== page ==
The sweet taste is the dominant one for more of us than any other, and we are naturally drawn to sweet foods. That can be a shame as we know sugar is added to just about every processed food around, even baby food, to the exclusion of other tastes. So children can be led to believe that only the sweet taste is normal and desirable, and the sweeter the better, and that has become a real problem. Especially as extreme sweetness leads us away from appreciating the other necessary tastes and the valuable foods that our bodies need.
Let’s look at natural tasting sweet foods that belong to the harvest time of late summer. Pumpkin (pumpkin pie, above) is obvious, but some of the others surprised me, such as parsnips, cabbage, chinese cabbage, round vegetables such as beetroot, seeds, chestnuts, cooked fruit, coconut milk, and arame sea vegetable. You don’t have to like all of them but if your own natural preference is for sweet foods, some of these will be among your favourites.
And onions? – yes! – think of roasted or slowly sautéed onions and you’ll recall their natural sweetness. In macrobiotics, onions are classified as sweet, but in Ayurveda they are deemed to be astringent. In fact they’re both. Many foods have more than one taste combination. Cooked onions are sweet, raw onions are not – we’re talking about white onions here; red onions are less astringent and are sweeter.
Sweet grains include millet and basmati and sweet brown rice; the sweetest legumes are chickpeas… hummus (left), anyone?
Cooking techniques vary with different seasons too. You know how in mid summertime you prefer raw salads and quick cooking styles – who wants to be standing over a hot stove? And summer veges lend themselves to these techniques. During winter, baking and roasting are more popular. The longer and slower the cooking styles, the more they will draw out the sweetness, especially for root vegetables – who doesn’t love their roasted veges?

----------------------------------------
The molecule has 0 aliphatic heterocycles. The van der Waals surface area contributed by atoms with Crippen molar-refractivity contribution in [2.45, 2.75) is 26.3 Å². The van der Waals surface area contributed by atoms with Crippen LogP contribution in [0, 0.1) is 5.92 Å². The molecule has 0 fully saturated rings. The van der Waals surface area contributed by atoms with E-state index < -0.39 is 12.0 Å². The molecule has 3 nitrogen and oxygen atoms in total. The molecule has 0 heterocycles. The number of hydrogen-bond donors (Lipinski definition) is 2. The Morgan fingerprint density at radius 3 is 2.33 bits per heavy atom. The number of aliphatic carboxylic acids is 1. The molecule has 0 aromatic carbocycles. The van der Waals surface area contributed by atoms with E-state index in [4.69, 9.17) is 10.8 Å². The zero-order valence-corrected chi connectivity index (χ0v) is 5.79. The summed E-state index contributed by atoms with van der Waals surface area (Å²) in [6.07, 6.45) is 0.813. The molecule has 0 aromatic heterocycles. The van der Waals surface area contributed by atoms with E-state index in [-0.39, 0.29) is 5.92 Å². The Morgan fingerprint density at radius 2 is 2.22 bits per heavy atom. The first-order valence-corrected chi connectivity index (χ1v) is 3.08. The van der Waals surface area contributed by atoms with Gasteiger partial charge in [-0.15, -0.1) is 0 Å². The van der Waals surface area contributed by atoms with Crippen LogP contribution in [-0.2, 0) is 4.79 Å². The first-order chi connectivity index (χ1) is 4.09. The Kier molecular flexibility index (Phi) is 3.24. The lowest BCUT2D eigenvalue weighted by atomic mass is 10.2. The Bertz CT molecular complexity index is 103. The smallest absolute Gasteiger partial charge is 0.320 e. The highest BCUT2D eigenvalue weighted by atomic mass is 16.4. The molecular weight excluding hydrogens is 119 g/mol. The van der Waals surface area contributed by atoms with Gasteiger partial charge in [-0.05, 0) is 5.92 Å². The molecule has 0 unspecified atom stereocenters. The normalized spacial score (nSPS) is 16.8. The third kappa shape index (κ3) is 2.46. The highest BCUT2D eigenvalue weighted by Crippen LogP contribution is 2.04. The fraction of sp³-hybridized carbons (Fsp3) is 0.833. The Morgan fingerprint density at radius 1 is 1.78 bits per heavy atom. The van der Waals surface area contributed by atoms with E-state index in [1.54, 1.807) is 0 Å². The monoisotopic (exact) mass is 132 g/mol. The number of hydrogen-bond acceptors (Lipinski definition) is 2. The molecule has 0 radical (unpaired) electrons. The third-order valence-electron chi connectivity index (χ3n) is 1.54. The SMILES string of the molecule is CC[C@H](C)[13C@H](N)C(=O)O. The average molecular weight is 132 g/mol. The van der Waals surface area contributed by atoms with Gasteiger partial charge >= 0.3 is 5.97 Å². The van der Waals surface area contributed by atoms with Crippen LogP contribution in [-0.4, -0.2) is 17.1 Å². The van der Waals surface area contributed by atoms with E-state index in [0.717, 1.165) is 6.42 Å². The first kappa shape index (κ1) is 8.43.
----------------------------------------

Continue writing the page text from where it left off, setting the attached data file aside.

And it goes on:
In late summer, slow sauté, and steaming with the lid on, are the appropriate cooking techniques for bringing out the natural sweetness in these foods. And many of them are yellow/orange or creamy in colour, which are the colours we associate with their season, when it is not yet autumn. Notice too that many of these harvest time foods are long lasting, good keepers throughout the colder winter months, when we need the sweet taste to lift our moods in the darker winter days.
Sweet foods tend to be heavy on digestion, and with eating too much of them that’s their effect – heavy in every sense – that they tend to have on your body.
The sea vegetable for the harvest time is Arame and it definitely lightens any heaviness! It doesn’t have the stronger taste of other sea veges and I love it served with brown rice. Known in the west as Sea Oak and found throughout the Pacific coastal shores, arame fronds are dried and cut into thin, fine strips. It’s high in iron, niacin, calcium, iodine, fibre and complex carbohydrates. Here’s a quick recipe to try:
Soak a small handful of arame in cold water for a few minutes; it will swell. Thinly slice some carrot. Lift out the arame fronds, leaving any grit in the bottom of the bowl, and place in a saucepan with the carrot and cover with water. Sprinkle with shoyu or tamari. Simmer gently, partly covered, for a few minutes until the carrots are cooked. There will be a little liquid left. You can either drain the arame and mix it through the rice or veges (it will be slightly salty from the sauce), or serve it with the liquid. The liquid can also be used as a stock. Any left over will keep in the fridge for a couple of days if covered.
My favourite brand for sea vegetables is Mitoku from Japan, available from health food stores. More on sea vegetables here http://www.marksdailyapple.com/a-visual-guide-to-sea-vegetables/#axzz35982a2DZ
These naturally sweet foods also have a naturally more descending or stabilising energy. The positive energies associated with this include compassion, empathy and roundedness. But when its out of balance, the negative characteristics are self pity and complaining and coldness.
So it pays to use the other tastes to enrich your life.
In fact, my next blog on the stimulating pungent good taste will highlight exactly how to do that.